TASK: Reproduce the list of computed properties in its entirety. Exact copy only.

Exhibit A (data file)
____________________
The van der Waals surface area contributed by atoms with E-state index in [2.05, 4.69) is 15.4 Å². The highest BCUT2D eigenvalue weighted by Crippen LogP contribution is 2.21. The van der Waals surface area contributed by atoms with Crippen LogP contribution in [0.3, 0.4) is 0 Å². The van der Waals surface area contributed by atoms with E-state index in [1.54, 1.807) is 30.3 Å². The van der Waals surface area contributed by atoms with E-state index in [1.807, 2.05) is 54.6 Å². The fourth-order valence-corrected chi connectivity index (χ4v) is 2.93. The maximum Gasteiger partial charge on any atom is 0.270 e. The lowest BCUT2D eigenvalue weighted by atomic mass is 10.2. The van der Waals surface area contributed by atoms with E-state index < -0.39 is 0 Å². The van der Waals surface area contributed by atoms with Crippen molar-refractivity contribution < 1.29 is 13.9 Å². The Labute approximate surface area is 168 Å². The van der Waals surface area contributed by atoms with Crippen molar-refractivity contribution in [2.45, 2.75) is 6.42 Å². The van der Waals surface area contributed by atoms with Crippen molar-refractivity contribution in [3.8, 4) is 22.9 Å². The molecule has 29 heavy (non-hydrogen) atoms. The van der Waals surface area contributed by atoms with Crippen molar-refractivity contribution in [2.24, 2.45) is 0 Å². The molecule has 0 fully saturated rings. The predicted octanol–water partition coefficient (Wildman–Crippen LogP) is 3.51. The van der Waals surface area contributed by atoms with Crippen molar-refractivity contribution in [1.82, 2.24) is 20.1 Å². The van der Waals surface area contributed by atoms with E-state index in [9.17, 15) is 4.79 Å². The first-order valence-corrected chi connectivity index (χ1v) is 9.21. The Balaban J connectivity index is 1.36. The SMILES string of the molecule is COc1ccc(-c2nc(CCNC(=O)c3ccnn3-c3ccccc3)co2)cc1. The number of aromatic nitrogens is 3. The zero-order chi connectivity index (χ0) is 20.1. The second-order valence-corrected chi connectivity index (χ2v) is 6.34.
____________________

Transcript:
The van der Waals surface area contributed by atoms with E-state index in [2.05, 4.69) is 15.4 Å². The highest BCUT2D eigenvalue weighted by Crippen LogP contribution is 2.21. The van der Waals surface area contributed by atoms with Crippen LogP contribution in [0.3, 0.4) is 0 Å². The van der Waals surface area contributed by atoms with E-state index in [1.54, 1.807) is 30.3 Å². The van der Waals surface area contributed by atoms with E-state index in [1.807, 2.05) is 54.6 Å². The fourth-order valence-corrected chi connectivity index (χ4v) is 2.93. The maximum Gasteiger partial charge on any atom is 0.270 e. The lowest BCUT2D eigenvalue weighted by atomic mass is 10.2. The van der Waals surface area contributed by atoms with E-state index < -0.39 is 0 Å². The van der Waals surface area contributed by atoms with Crippen molar-refractivity contribution < 1.29 is 13.9 Å². The Labute approximate surface area is 168 Å². The van der Waals surface area contributed by atoms with Crippen molar-refractivity contribution in [2.45, 2.75) is 6.42 Å². The van der Waals surface area contributed by atoms with Crippen molar-refractivity contribution in [3.8, 4) is 22.9 Å². The molecule has 29 heavy (non-hydrogen) atoms. The van der Waals surface area contributed by atoms with Crippen molar-refractivity contribution in [2.24, 2.45) is 0 Å². The molecule has 0 fully saturated rings. The predicted octanol–water partition coefficient (Wildman–Crippen LogP) is 3.51. The van der Waals surface area contributed by atoms with Crippen molar-refractivity contribution in [1.82, 2.24) is 20.1 Å². The van der Waals surface area contributed by atoms with E-state index in [9.17, 15) is 4.79 Å². The first-order valence-corrected chi connectivity index (χ1v) is 9.21. The Balaban J connectivity index is 1.36. The SMILES string of the molecule is COc1ccc(-c2nc(CCNC(=O)c3ccnn3-c3ccccc3)co2)cc1. The number of aromatic nitrogens is 3. The zero-order chi connectivity index (χ0) is 20.1. The second-order valence-corrected chi connectivity index (χ2v) is 6.34.